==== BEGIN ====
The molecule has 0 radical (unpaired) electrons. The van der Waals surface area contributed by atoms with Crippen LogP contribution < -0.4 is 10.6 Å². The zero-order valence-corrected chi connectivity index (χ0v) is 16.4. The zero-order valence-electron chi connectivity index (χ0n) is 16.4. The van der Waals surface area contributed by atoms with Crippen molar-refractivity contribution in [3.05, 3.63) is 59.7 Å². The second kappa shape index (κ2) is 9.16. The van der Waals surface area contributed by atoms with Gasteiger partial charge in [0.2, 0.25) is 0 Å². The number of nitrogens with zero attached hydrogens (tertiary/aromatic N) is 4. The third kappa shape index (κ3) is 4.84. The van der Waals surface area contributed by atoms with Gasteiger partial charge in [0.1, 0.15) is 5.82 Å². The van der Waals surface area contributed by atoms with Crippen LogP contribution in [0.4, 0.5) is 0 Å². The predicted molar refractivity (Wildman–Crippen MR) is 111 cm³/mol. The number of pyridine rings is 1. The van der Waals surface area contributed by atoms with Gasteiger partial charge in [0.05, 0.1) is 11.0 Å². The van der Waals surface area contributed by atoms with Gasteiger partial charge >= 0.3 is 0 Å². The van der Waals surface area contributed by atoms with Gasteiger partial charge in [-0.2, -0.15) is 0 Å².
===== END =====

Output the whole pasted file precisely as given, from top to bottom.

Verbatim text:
The molecule has 0 radical (unpaired) electrons. The van der Waals surface area contributed by atoms with Crippen LogP contribution < -0.4 is 10.6 Å². The zero-order valence-corrected chi connectivity index (χ0v) is 16.4. The zero-order valence-electron chi connectivity index (χ0n) is 16.4. The van der Waals surface area contributed by atoms with Crippen molar-refractivity contribution in [3.05, 3.63) is 59.7 Å². The second kappa shape index (κ2) is 9.16. The van der Waals surface area contributed by atoms with Gasteiger partial charge in [0.2, 0.25) is 0 Å². The number of nitrogens with zero attached hydrogens (tertiary/aromatic N) is 4. The third kappa shape index (κ3) is 4.84. The van der Waals surface area contributed by atoms with Gasteiger partial charge in [0.1, 0.15) is 5.82 Å². The van der Waals surface area contributed by atoms with Crippen LogP contribution in [0.4, 0.5) is 0 Å². The predicted molar refractivity (Wildman–Crippen MR) is 111 cm³/mol. The number of pyridine rings is 1. The van der Waals surface area contributed by atoms with Gasteiger partial charge in [0.05, 0.1) is 11.0 Å². The van der Waals surface area contributed by atoms with Gasteiger partial charge >= 0.3 is 0 Å². The van der Waals surface area contributed by atoms with Gasteiger partial charge in [-0.2, -0.15) is 0 Å².